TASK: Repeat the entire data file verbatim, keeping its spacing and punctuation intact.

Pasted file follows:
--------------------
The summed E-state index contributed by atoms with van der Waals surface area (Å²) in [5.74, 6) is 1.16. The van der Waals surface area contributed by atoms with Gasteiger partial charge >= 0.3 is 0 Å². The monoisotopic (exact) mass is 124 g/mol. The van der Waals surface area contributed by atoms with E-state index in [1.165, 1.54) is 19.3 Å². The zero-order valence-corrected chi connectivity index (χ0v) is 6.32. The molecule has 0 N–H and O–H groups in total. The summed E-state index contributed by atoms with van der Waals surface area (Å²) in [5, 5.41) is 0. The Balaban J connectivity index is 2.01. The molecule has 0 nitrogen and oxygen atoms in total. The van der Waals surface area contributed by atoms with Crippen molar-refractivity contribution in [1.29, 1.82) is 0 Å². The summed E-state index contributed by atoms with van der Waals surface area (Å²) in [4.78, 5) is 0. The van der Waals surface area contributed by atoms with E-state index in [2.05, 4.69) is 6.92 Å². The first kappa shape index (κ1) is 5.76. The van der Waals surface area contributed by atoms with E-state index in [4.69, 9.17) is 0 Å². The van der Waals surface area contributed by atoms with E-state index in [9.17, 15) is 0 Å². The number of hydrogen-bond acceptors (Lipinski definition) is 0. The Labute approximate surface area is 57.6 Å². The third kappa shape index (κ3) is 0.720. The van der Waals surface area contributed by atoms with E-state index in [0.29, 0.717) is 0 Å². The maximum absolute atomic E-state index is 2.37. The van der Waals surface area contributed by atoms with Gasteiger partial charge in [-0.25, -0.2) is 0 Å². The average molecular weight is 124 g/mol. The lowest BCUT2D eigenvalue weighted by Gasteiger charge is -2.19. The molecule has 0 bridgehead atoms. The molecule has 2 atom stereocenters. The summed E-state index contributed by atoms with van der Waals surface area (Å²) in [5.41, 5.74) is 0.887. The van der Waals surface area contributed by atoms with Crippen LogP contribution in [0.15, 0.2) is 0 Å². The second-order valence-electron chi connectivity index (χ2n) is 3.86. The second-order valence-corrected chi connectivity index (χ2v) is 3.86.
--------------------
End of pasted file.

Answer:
The summed E-state index contributed by atoms with van der Waals surface area (Å²) in [5.74, 6) is 1.16. The van der Waals surface area contributed by atoms with Gasteiger partial charge >= 0.3 is 0 Å². The monoisotopic (exact) mass is 124 g/mol. The van der Waals surface area contributed by atoms with E-state index in [1.165, 1.54) is 19.3 Å². The zero-order valence-corrected chi connectivity index (χ0v) is 6.32. The molecule has 0 N–H and O–H groups in total. The summed E-state index contributed by atoms with van der Waals surface area (Å²) in [5, 5.41) is 0. The Balaban J connectivity index is 2.01. The molecule has 0 nitrogen and oxygen atoms in total. The van der Waals surface area contributed by atoms with Crippen molar-refractivity contribution in [1.29, 1.82) is 0 Å². The summed E-state index contributed by atoms with van der Waals surface area (Å²) in [4.78, 5) is 0. The van der Waals surface area contributed by atoms with E-state index in [2.05, 4.69) is 6.92 Å². The first kappa shape index (κ1) is 5.76. The van der Waals surface area contributed by atoms with E-state index in [4.69, 9.17) is 0 Å². The van der Waals surface area contributed by atoms with E-state index in [9.17, 15) is 0 Å². The number of hydrogen-bond acceptors (Lipinski definition) is 0. The Labute approximate surface area is 57.6 Å². The third kappa shape index (κ3) is 0.720. The van der Waals surface area contributed by atoms with E-state index in [0.29, 0.717) is 0 Å². The maximum absolute atomic E-state index is 2.37. The van der Waals surface area contributed by atoms with Gasteiger partial charge in [-0.25, -0.2) is 0 Å². The average molecular weight is 124 g/mol. The lowest BCUT2D eigenvalue weighted by Gasteiger charge is -2.19. The molecule has 0 bridgehead atoms. The molecule has 2 atom stereocenters. The summed E-state index contributed by atoms with van der Waals surface area (Å²) in [5.41, 5.74) is 0.887. The van der Waals surface area contributed by atoms with Crippen LogP contribution in [0.15, 0.2) is 0 Å². The second-order valence-electron chi connectivity index (χ2n) is 3.86. The second-order valence-corrected chi connectivity index (χ2v) is 3.86.